or SOC WORK 948 Proseminar
Spring Semester 2
SOC WORK 401 Field Practice and Integrative Seminar II4
SOC WORK 612 Psychopathology in Generalist Social Work Practice 42
SOC WORK 952 PhD Proseminar3
or SOC WORK/​ED PSYCH  945 Evaluation Research
SOC WORK 840 Advanced Macro Practice 12
Fall Semester 3
SOC WORK 800 Field Practice and Integrative Seminar III 15
MSW Advanced Practice Course (i.e., SOC WORK 741, 821, 835, or 873) 2
MSW Advanced Practice Elective 12
SOC WORK 949 Proseminar3
or SOC WORK 948 Proseminar
SOC WORK 950 PhD Proseminar3
or SOC WORK 951 PhD Proseminar
Spring Semester 3
SOC WORK 801 Field Practice and Integrative Seminar IV5
SOC WORK 947 Student Research Seminar1
SOC WORK 952 PhD Proseminar 23
or SOC WORK/​ED PSYCH  945 Evaluation Research
Social Science Theory, Statistics/Methods, or Substantive Course Elective 33
Social Science Theory, Statistics/Methods, or Substantive Course Elective 33
Total Credits79

MSW/PhD in Social Welfare for Students With a BSW

Fall Semester 1
Statistics I3
SOC WORK 946 Faculty Research Seminar1
SOC WORK 949 Proseminar3
or SOC WORK 948 Proseminar
SOC WORK 950 PhD Proseminar3
or SOC WORK 951 PhD Proseminar
Social ScienceTheory, Statistics/Methods, or Substantive Course Elective 43
Spring Semester 1
Statistics II3
SOC WORK 947 Student Research Seminar1
Social Science Theory, Statistics/Methods, or Substantive Course Elective 43
Social Science Theory, Statistics/Methods, or Substantive Course Elective 43
SOC WORK 612 Psychopathology in Generalist Social Work Practice 12
Fall Semester 2
SOC WORK 800 Field Practice and Integrative Seminar III5
MSW Advanced Practice Course (i.e., SOC WORK 741, 821, 835, or 873)2
MSW Advanced Practice Elective 22
SOC WORK 949 Proseminar3
or SOC WORK 948 Proseminar
SOC WORK 950 PhD Proseminar3
or SOC WORK 951 PhD Proseminar
Spring Semester 2
SOC WORK 801 Field Practice and Integrative Seminar IV5
SOC WORK 840 Advanced Macro Practice2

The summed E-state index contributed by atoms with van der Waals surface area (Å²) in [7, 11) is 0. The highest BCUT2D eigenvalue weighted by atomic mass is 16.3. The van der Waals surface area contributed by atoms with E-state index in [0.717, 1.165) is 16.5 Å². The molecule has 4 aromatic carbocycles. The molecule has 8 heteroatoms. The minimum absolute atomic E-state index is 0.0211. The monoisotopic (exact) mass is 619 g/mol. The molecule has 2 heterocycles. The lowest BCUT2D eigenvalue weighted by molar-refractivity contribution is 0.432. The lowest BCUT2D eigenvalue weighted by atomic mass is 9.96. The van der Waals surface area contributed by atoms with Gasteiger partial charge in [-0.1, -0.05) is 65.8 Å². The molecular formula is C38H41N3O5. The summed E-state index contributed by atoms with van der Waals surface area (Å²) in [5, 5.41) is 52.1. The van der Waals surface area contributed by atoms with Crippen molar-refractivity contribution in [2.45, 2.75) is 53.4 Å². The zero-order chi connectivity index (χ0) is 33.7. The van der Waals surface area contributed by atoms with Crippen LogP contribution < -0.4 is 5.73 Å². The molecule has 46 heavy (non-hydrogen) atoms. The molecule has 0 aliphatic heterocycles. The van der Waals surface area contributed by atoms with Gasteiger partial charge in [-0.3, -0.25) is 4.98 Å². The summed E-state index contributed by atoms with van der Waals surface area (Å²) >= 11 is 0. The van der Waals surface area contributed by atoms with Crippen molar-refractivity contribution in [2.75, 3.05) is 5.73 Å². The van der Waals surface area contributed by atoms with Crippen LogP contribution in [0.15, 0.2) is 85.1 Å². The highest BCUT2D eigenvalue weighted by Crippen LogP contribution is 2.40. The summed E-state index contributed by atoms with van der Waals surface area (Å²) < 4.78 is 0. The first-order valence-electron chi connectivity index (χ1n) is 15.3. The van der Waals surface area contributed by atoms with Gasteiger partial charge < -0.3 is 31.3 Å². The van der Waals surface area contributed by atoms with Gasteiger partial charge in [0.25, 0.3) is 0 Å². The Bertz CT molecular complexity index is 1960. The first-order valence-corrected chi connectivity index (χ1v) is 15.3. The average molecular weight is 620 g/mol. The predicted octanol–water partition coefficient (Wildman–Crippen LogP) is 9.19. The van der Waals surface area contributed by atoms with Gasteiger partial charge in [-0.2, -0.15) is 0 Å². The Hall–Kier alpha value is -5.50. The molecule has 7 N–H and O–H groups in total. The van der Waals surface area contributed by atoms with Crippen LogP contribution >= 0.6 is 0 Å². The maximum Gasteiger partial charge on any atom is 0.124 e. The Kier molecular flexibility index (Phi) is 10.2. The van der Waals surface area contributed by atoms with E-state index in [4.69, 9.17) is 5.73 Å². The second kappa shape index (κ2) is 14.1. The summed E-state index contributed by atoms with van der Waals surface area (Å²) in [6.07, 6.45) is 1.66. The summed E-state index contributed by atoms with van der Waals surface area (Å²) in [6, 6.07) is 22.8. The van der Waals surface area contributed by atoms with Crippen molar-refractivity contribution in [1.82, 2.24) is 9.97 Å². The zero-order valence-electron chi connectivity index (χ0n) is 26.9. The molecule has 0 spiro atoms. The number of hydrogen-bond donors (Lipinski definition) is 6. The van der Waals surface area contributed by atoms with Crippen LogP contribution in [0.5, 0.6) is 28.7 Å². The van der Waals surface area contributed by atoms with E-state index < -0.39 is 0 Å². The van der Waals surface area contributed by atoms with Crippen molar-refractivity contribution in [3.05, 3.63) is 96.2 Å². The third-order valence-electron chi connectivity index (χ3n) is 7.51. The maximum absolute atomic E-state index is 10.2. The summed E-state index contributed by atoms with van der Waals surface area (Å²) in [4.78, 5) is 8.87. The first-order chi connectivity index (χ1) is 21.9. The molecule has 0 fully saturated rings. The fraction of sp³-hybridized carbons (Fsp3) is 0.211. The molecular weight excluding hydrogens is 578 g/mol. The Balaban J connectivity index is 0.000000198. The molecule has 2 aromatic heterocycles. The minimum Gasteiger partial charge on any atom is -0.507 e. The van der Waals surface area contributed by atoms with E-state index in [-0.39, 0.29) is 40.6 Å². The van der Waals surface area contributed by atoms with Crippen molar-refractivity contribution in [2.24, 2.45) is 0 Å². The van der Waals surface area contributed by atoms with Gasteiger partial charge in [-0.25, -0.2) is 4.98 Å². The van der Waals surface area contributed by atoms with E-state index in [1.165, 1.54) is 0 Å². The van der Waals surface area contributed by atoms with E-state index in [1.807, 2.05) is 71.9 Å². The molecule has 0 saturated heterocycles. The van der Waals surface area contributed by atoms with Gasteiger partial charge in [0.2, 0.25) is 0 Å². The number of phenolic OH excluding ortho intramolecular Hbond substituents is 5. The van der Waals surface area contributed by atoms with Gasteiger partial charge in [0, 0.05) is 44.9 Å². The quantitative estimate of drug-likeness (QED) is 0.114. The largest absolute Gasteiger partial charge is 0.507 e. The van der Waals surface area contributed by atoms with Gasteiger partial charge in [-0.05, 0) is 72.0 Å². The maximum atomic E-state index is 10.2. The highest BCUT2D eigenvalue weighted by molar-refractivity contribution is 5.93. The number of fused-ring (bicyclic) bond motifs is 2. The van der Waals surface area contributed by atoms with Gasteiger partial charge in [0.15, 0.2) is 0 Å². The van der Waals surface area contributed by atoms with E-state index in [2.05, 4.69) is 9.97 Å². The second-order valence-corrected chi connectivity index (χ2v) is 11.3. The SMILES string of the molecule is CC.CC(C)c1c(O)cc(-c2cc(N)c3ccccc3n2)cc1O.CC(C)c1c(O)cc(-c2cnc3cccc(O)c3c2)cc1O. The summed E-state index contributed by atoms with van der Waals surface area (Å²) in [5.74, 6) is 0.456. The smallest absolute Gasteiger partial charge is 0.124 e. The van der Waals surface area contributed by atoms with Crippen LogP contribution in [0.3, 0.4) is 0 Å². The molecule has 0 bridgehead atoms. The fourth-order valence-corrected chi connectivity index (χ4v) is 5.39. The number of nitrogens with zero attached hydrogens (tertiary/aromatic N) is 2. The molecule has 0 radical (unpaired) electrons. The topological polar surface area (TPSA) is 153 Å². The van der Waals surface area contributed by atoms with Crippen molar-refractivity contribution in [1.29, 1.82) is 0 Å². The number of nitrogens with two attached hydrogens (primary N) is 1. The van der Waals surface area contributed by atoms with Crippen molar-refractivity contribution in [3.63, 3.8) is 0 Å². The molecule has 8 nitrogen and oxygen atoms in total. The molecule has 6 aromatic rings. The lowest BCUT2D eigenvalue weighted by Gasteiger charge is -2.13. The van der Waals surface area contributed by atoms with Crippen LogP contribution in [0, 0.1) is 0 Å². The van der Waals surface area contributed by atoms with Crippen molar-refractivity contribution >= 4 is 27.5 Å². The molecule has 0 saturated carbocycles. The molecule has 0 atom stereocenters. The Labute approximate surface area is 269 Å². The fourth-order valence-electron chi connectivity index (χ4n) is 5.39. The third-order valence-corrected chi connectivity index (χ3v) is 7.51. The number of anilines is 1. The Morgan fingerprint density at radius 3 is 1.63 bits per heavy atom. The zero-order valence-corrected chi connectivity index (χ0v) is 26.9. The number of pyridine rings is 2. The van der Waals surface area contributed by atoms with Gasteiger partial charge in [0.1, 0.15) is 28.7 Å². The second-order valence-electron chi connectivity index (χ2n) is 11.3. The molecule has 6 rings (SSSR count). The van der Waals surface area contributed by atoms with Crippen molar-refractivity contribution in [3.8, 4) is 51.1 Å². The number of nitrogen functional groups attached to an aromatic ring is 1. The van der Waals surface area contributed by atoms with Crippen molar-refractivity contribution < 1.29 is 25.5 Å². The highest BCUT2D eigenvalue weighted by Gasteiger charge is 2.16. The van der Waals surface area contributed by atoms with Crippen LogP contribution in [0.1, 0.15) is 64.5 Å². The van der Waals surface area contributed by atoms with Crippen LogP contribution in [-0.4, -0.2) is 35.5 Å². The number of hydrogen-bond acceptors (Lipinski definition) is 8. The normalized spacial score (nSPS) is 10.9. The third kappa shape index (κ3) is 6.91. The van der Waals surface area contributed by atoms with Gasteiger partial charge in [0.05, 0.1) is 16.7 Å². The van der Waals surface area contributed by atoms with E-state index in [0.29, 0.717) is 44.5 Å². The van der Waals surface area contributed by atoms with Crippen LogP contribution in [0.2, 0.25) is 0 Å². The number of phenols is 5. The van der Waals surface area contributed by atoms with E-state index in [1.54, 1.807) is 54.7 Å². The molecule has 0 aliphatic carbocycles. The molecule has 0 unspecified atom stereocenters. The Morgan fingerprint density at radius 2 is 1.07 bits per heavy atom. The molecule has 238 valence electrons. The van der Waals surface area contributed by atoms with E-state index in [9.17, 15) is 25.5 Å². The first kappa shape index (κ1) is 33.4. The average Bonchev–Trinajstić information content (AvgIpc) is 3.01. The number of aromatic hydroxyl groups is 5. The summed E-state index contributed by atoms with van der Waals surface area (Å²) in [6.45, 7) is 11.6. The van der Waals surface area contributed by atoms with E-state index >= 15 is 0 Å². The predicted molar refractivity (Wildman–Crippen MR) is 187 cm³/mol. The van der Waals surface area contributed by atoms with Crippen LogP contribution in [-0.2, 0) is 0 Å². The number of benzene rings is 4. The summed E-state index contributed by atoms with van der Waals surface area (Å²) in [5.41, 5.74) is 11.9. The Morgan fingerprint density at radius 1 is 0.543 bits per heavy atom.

SOC WORK 947 Student Research Seminar1
SOC WORK 952 PhD Proseminar 33
or SOC WORK/​ED PSYCH  945 Evaluation Research
Social Science Theory, Statistics/Methods, or Substantive Course Elective 43
Fall Semester 3
Social Science Theory, Statistics/Methods, or Substantive Course Elective 43
Statistics/Methods or Substantive Course Elective 43
Spring Semester 3
Social Science Theory, Statistics/Methods, or Substantive Course Elective 43
Total Credits63

PhD-only

Fall Semester 1
Statistics I3
SOC WORK 605 The Field of Social Work2
SOC WORK 711 Human Behavior and the Environment2
SOC WORK 946 Faculty Research Seminar1
SOC WORK 949 Proseminar3
or SOC WORK 948 Proseminar
SOC WORK 950 PhD Proseminar3
or SOC WORK 951 PhD Proseminar
Spring Semester 1
Statistics II3
SOC WORK 947 Student Research Seminar1
SOC WORK 950 PhD Proseminar3
or SOC WORK 951 PhD Proseminar
Social Science Theory, Statistics/Methods, or Substantive Course Elective 33
SOC WORK 952 PhD Proseminar 23
or SOC WORK/​ED PSYCH  945 Evaluation Research
Fall Semester 2
Social Science Theory 33
SOC WORK 675 Topics in Contemporary Social Welfare (Social Work Internship) 12
SOC WORK 949 Proseminar3
or SOC WORK 948 Proseminar
SOC WORK 950 PhD Proseminar3
or SOC WORK 951 PhD Proseminar
Spring Semester 2
SOC WORK 947 Student Research Seminar1
SOC WORK 948 Proseminar (or Elective)3
SOC WORK 952 PhD Proseminar 23
or SOC WORK/​ED PSYCH  945 Evaluation Research
Statistics/Methods or Substantive Course Elective 33
Statistics/Methods or Substantive Course Elective 33
Total Credits51

 Statistics/Methods, Theory,  or Substantive Course Electives

CNSR SCI 930 Seminar in Family Economic Policy3
COUN PSY 960 Research Methods in Counseling Psychology, II3
CSCS 501 Special Topics3
CSCS 801 Special Topics in Civil Society and Community Research3
CURRIC/​COUN PSY/​ED POL/​ED PSYCH/​ELPA/​RP & SE  789 Qualitative Research Methods in Education: Field Methods II3